Business loans as early as next week

The government hopes to be in a position to begin facilitating that $20 million loan for small businesses impacted by the outbreak of COVID-19 as early as next week, with a turnaround for approval taking place in as little as four days, Financial Secretary Marlon Johnson said yesterday.

Johnson said while some critical details still need to be finalized, the eligibility range right now is for businesses that have a turnover of up to $3 million per year; and the loan facility would likely be in a range between $5,000 and up to $300,000.

“The rationale is that if you’re bigger than that you should have a relationship with the bank and the bank can help you,” he said.

“This is to cater to that small business segment in the market that struggles to get bank financing. They’ll have to produce a business license and some financials but we’re trying to make this streamlined and expedited so you’ll have to demonstrate that you have a business license, you’ve done a filing before or you have a VAT (value-added tax) filing.

“And we’re inviting all of the commercial banks and financial institutions to participate, so even though this will be a government loan it will be administered through the banks and try to keep the interest rates as affordable as possible.

“We hope to get this up by the end of next week and we hope that there shouldn’t be more than a three to four-day turnaround time between completed application and you being able to get your first tranche of money. We are unlikely to pay an entire loan. So, let’s say you get a loan for $20,000 you may get it in two increments or three increments.”

Deputy Prime Minister and Minister of Finance Peter Turnquest announced on Wednesday that government was committing $20 million – $10 million coming from the extinguished dormant account fund – for short term loans to support small businesses impacted by the deadly virus.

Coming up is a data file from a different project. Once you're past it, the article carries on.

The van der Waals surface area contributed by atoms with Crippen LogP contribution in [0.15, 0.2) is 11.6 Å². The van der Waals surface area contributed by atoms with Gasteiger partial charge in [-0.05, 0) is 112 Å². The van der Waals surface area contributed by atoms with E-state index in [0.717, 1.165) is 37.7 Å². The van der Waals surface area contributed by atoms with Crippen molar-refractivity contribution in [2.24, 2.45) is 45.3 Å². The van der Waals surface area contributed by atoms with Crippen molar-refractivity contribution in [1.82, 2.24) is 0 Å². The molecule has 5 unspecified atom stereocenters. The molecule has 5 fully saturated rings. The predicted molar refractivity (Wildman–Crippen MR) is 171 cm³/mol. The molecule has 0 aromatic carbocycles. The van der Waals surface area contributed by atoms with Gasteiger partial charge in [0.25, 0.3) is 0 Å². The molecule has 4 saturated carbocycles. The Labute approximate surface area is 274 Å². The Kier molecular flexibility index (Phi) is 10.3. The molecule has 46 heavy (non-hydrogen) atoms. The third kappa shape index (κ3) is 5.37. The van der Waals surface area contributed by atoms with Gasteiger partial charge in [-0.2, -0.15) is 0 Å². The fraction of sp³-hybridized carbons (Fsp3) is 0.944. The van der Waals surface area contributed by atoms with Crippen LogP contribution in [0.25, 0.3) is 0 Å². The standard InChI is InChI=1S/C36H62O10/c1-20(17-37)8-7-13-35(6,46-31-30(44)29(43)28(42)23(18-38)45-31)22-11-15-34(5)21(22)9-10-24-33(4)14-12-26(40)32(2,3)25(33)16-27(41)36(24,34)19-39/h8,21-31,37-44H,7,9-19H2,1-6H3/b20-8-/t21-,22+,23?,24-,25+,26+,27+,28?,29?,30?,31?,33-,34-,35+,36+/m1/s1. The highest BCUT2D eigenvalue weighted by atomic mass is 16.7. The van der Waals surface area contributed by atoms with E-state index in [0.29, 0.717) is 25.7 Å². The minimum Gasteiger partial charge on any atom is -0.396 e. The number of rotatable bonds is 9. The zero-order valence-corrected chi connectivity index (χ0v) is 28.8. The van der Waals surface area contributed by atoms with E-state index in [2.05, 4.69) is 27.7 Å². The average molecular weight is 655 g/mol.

He said eligibility would include confirming that the business has been in existence for over one year, a commitment to retain most of the existing staff complement and a plan to utilize the loan to ensure business continuity.

“The first priority is that you have to demonstrate that you are prepared to keep the majority of your staff,” he said.

“Anything over 50 percent. The more the better. You have to be able to show you are paying the rent, you’re dealing with basic supplies and utilities.

“If the government is going to fund you as a business owner for business continuity, we want you to at least give consideration to keeping most of your staff on, because the beneficiary of the government assistance really ought to be people as opposed to businesses if you get the connotation. So, keeping businesses afloat is important but keeping people employed is even more important,” Johnson said.

“So, the government is saying we understand you may have to scale back some people, may have to let go and there are some mechanism that can support them. But this is for the person who says I don’t think my business is going to go under but I realize the nature of my business is that for the next three months pockets and cupboards will be barren and I don’t want to rundown all of my personal resources, so I know when the tourists come back I’ll be okay. This is for that kind of person. This wouldn’t really apply to somebody whose business is already on a lifeline. This is for people who truly are going through an inadvertent business interruption.”

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Paige McCartney

Paige joined The Nassau Guardian in 2010 as a television news reporter and anchor. She has covered countless political and social events that have impacted the lives of Bahamians and changed the trajectory of The Bahamas. Paige started working as a business reporter in August 2016. Education: Palm Beach Atlantic University in 2006 with a BA in Radio and Television News

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